Future Ideal Retrospective Activity to Reflect on a program’s Strategic Directions

This Future Ideal Retrospective activity required each of the participants to: make notes as we spent 60-90 minutes reading the exit self-assessments submitted by graduating students of the Critical & Creative Thinking Graduate Program and surveys of alums; do a “future ideal retrospective” brainstorm; and  cluster everyone’s brainstorming post-its into strategic directions.

The future ideal retrospective  approach asks us to imagine that it is a few years in the future (Future) and we’re explaining to someone how wonderfully the Program has done (Ideal) in maintaining what had worked well and in addressing  shortcomings and challenges.  The person asks what things happened (Retrospective) that contributed to that state of affairs.  Our answers to the person are the items we record in a few words on the post-its.  (These items could range from the mundane and practical to the more visionary.)  The naming of  the clusters provided directions or themes that might help guide the Program faculty as we  attempt to maintain what has worked well and in address shortcomings and challenges.  These directions or themes were presented in the main body of the report.  The post-its and their clustering by one participant are depicted on the figure below.  In this illustration, the clusters are grouped into further clusters, resulting in an overall vision for the program:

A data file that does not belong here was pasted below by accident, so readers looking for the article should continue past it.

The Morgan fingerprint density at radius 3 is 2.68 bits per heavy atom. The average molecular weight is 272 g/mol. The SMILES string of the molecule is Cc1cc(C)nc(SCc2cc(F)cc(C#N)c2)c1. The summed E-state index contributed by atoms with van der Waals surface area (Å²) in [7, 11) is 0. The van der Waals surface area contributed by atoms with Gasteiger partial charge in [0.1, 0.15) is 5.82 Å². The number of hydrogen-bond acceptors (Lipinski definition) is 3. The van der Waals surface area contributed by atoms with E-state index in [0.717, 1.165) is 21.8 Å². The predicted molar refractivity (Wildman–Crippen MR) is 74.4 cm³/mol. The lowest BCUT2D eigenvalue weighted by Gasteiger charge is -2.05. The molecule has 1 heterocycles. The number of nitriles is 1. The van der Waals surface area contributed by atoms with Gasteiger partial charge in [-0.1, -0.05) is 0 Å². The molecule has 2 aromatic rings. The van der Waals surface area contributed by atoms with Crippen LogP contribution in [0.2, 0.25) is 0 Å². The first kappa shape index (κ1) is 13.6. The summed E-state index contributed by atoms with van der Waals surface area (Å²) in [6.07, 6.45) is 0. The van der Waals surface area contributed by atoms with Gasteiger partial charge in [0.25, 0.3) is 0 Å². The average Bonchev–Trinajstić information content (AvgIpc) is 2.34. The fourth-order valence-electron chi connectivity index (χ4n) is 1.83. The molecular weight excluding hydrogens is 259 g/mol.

“People ready for self-directed, life-long learning find CCT via marketing that shows such learning emerges thru mentoring, reflection & horizontal + vertical connections of students & alums.”

(For the full self-study and appendices, see http://www.cct.umb.edu/aquad10appendices.html)

About Peter J. Taylor
Peter Taylor is a Professor at the University of Massachusetts Boston where he teaches and directs undergraduate and graduate programs on critical thinking, reflective practice, and science-in-society. His research and writing focuses on the complexity of environmental and health sciences in their social context, incl. Unruly Complexity: Ecology, Interpretation, Engagement (U. Chicago Press, 2005) and Nature-nurture? No (2014, http://bit.ly/NNN2014). On reflective practice, see Taking Yourself Seriously: Processes of Research & Engagement (with J. Szteiter, 2012, http://bit.ly/TYS2012).

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